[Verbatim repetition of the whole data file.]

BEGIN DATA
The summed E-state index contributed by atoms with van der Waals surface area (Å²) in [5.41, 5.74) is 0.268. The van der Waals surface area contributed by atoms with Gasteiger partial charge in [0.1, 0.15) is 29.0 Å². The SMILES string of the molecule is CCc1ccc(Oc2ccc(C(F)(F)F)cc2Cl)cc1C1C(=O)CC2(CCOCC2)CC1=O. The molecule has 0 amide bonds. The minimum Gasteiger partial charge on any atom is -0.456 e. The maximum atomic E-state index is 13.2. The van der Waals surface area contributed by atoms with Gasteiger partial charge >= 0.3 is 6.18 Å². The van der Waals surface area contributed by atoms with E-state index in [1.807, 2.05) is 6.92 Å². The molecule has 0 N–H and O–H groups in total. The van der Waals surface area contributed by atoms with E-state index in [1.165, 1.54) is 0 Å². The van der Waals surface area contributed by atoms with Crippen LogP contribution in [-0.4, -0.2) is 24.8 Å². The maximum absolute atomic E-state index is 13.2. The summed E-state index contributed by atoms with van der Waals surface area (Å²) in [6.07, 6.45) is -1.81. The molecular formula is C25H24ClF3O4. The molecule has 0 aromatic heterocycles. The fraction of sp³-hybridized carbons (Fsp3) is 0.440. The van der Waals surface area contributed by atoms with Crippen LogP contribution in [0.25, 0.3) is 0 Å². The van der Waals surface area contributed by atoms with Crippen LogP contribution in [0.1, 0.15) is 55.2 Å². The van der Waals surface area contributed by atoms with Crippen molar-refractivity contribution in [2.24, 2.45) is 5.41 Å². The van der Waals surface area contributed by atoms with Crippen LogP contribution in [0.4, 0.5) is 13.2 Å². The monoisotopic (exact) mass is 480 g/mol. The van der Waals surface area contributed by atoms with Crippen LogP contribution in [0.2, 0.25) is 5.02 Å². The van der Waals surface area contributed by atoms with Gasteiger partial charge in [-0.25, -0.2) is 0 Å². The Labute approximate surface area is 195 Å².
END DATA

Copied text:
The summed E-state index contributed by atoms with van der Waals surface area (Å²) in [5.41, 5.74) is 0.268. The van der Waals surface area contributed by atoms with Gasteiger partial charge in [0.1, 0.15) is 29.0 Å². The SMILES string of the molecule is CCc1ccc(Oc2ccc(C(F)(F)F)cc2Cl)cc1C1C(=O)CC2(CCOCC2)CC1=O. The molecule has 0 amide bonds. The minimum Gasteiger partial charge on any atom is -0.456 e. The maximum atomic E-state index is 13.2. The van der Waals surface area contributed by atoms with Gasteiger partial charge >= 0.3 is 6.18 Å². The van der Waals surface area contributed by atoms with E-state index in [1.807, 2.05) is 6.92 Å². The molecule has 0 N–H and O–H groups in total. The van der Waals surface area contributed by atoms with E-state index in [1.165, 1.54) is 0 Å². The van der Waals surface area contributed by atoms with Crippen LogP contribution in [-0.4, -0.2) is 24.8 Å². The maximum absolute atomic E-state index is 13.2. The summed E-state index contributed by atoms with van der Waals surface area (Å²) in [6.07, 6.45) is -1.81. The molecular formula is C25H24ClF3O4. The molecule has 0 aromatic heterocycles. The fraction of sp³-hybridized carbons (Fsp3) is 0.440. The van der Waals surface area contributed by atoms with Crippen LogP contribution in [0.25, 0.3) is 0 Å². The van der Waals surface area contributed by atoms with Crippen LogP contribution in [0.1, 0.15) is 55.2 Å². The van der Waals surface area contributed by atoms with Crippen molar-refractivity contribution in [2.24, 2.45) is 5.41 Å². The van der Waals surface area contributed by atoms with Crippen LogP contribution in [0.4, 0.5) is 13.2 Å². The monoisotopic (exact) mass is 480 g/mol. The van der Waals surface area contributed by atoms with Crippen LogP contribution in [0.2, 0.25) is 5.02 Å². The van der Waals surface area contributed by atoms with Gasteiger partial charge in [-0.25, -0.2) is 0 Å². The Labute approximate surface area is 195 Å².